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I have a code like:

class A{
public:
void method1 (){
// do something
}
};

class B{
public:
void method2 (){
// do something
}
};

main(int argc, char* argv[])
{
A a ;
a.method1();
// free object a
B b ;
b.method2();
}

Now, before creating b object, I want to free memory alocated by a. Can anybody help me how to do that ?

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2  
Put it in its own scope. By the way, you should stop using GC terminology with C++. It doesn't have one. –  chris Dec 10 '12 at 12:33
    
C++ is supposed to produce no garbage to start with! (As per creator of C++) EDIT: The responsibility is fully yours, though. If you can't handle it, try another language. –  ActiveTrayPrntrTagDataStrDrvr Dec 10 '12 at 12:37
1  
@ActiveTrayPrntrTagDataStrDrvr Languages don't create garbage, Programmers do! –  mah Dec 10 '12 at 12:38
    
Then you'll be shooting a foot and blowing the whole leg. Another feature of the language. –  ActiveTrayPrntrTagDataStrDrvr Dec 10 '12 at 12:47
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4 Answers

up vote 6 down vote accepted

You just need to add additional scope {,} , Since a is a automatic/local object, it will be destroyed automagically once the scope in which it is declared ends.

main(int argc, char* argv[])
{
    {                    //<--------------
        A a ;
        a.method1();
    }                    //<-------------
    B b ;
   b.method2();
}

This is also popularly known as RAII in C++.

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If you need to do this, I think I should first point out this is a code smell. Destruction of an object shouldn't be a prerequisite for a new one being created. If it is, you're better off abstracting that away.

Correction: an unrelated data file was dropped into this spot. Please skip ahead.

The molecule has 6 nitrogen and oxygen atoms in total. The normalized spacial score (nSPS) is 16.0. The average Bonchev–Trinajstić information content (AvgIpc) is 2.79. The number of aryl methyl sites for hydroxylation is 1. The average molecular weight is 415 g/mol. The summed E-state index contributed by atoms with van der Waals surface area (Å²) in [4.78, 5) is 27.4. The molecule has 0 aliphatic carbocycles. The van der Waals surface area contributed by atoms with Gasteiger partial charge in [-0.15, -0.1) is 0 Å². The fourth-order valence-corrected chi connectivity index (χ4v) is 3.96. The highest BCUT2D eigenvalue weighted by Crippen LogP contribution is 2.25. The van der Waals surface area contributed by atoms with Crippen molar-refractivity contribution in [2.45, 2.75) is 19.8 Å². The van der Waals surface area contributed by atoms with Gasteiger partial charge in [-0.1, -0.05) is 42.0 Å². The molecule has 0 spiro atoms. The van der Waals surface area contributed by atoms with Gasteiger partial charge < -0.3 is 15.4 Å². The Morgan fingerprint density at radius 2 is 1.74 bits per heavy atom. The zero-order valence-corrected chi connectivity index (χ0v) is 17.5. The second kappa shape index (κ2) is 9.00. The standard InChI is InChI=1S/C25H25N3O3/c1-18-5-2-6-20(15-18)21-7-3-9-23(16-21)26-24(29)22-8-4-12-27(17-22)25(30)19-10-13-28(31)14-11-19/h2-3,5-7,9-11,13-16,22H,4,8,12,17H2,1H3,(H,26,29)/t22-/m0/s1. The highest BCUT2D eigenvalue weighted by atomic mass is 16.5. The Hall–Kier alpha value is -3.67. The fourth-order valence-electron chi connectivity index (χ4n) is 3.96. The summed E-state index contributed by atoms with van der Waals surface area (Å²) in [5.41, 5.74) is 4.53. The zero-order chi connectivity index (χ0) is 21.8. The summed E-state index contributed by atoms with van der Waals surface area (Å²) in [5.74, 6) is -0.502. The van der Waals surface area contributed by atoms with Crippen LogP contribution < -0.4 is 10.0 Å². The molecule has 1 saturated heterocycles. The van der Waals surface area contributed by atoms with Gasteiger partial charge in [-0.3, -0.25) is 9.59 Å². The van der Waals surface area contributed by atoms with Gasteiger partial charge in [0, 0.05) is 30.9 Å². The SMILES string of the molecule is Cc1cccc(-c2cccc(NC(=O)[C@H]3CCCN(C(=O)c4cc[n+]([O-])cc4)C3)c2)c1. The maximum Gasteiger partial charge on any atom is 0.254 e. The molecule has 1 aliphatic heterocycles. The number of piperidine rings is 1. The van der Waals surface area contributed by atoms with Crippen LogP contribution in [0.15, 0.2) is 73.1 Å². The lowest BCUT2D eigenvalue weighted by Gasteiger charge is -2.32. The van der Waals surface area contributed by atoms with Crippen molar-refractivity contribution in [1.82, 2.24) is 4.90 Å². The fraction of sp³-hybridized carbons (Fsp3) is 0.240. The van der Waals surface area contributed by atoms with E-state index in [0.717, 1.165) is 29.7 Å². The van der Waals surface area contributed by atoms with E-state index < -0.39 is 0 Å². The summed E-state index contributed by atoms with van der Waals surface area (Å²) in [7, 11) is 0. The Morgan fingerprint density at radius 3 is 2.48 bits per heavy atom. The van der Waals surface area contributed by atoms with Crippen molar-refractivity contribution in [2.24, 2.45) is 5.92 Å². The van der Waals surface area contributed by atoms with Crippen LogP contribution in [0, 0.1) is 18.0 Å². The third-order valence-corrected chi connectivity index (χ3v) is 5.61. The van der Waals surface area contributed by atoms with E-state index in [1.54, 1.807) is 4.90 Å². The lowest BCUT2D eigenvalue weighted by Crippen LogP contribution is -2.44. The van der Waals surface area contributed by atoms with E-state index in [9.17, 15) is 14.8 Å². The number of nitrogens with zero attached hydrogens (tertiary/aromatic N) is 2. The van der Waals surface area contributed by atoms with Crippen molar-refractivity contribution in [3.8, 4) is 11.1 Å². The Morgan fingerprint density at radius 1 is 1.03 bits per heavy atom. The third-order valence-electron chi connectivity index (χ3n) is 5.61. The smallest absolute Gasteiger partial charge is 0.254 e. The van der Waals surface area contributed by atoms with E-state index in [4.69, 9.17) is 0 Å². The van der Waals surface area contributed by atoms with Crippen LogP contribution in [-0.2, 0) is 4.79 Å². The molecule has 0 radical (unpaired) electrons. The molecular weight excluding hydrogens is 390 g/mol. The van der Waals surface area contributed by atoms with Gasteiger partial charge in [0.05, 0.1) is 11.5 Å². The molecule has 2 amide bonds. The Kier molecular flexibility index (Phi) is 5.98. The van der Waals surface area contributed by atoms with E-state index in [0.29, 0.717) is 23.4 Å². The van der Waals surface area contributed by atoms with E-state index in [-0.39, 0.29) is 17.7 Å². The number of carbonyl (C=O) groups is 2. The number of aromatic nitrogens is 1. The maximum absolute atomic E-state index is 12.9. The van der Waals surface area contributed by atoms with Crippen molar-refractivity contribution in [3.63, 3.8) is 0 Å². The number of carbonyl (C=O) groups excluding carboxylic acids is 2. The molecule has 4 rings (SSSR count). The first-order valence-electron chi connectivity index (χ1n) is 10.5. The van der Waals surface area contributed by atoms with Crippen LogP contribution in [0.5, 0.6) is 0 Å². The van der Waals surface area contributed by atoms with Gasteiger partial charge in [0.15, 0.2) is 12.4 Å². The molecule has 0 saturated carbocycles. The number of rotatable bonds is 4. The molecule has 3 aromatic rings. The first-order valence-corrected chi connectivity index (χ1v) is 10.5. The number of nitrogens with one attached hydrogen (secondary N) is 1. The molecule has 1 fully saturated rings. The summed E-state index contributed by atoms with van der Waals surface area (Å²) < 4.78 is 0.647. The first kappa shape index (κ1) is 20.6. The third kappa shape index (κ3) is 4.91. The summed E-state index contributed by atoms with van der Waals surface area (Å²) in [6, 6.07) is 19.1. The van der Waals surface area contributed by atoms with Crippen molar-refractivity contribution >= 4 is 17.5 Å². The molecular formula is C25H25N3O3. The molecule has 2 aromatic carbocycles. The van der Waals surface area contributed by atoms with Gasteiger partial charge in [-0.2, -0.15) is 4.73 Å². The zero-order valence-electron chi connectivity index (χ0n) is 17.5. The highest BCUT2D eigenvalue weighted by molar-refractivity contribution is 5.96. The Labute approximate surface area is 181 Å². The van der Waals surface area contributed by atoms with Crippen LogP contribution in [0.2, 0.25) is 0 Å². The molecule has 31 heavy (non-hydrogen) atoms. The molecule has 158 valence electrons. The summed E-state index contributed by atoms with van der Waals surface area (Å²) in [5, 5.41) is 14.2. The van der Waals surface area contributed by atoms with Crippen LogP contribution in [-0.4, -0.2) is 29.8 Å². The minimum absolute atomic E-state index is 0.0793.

Here goes though:

main(int argc, char* argv[])
{
   {
      A a ;
      a.method1();
   }// free object a
   B b ;
   b.method2();
}
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You should use a new scope and automatic objects, but here is also an example of how to do it using dynamic allocation.

main(int argc, char* argv[]) {
    A* a = new A();
    a.method1();
    delete a;

    B* b = new B();
    b.method2();
    delete b;
}
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You might have misunderstood what was being asked. Also: RAII. –  Mooing Duck Dec 11 '12 at 1:53
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That depends on how you memory is allocated by a.

for the code you pasted:

g++ -gstabs -o a cpptest.cpp 
objdump -d ./a


0000000000400554 <main>:
  400554:   55                      push   %rbp
  400555:   48 89 e5                mov    %rsp,%rbp
  400558:   48 83 ec 20             sub    $0x20,%rsp
  40055c:   89 7d ec                mov    %edi,-0x14(%rbp)
  40055f:   48 89 75 e0             mov    %rsi,-0x20(%rbp)
  400563:   48 8d 45 ff             lea    -0x1(%rbp),%rax
  400567:   48 89 c7                mov    %rax,%rdi
  40056a:   e8 13 00 00 00          callq  400582 <_ZN1A7method1Ev>
  40056f:   48 8d 45 fe             lea    -0x2(%rbp),%rax
  400573:   48 89 c7                mov    %rax,%rdi
  400576:   e8 11 00 00 00          callq  40058c <_ZN1B7method2Ev>
  40057b:   b8 00 00 00 00          mov    $0x0,%eax
  400580:   c9                      leaveq 
  400581:   c3                      retq   

In this exact case, your object a/b's memory is in Stack. allocated by

400558:   48 83 ec 20             sub    $0x20,%rsp

as no member variable in your class, you class's instance will consume 1 byte (done by c++ compiler, for distinguish instances of the class)

you'll see the a's "this" pointer is transfered to _ZN1A7method1Ev (method1) by

  400563:   48 8d 45 ff             lea    -0x1(%rbp),%rax
  400567:   48 89 c7                mov    %rax,%rdi

In this exact code case, you no need and can not free a's memory (on stack) before b.

  • if you mean memory allocated by A. by malloc/new . then you should write free/delete code in A's destructor. and put a to an scope wrapped by {}, when a out of the scope the destructor will be called (which is automatically done by c++ compiler). like @Alok and @Luchian mentioned.

  • if your memory is allocated in form of member variable, like following:

    class A{ char foo[16]; };

    when code is A a; then "foo" is allocated on stack as part of instance of A. you can not do anything.

    when code is A *pa = new A(); then object is allocated on A, feel free to delete it. delete pa;

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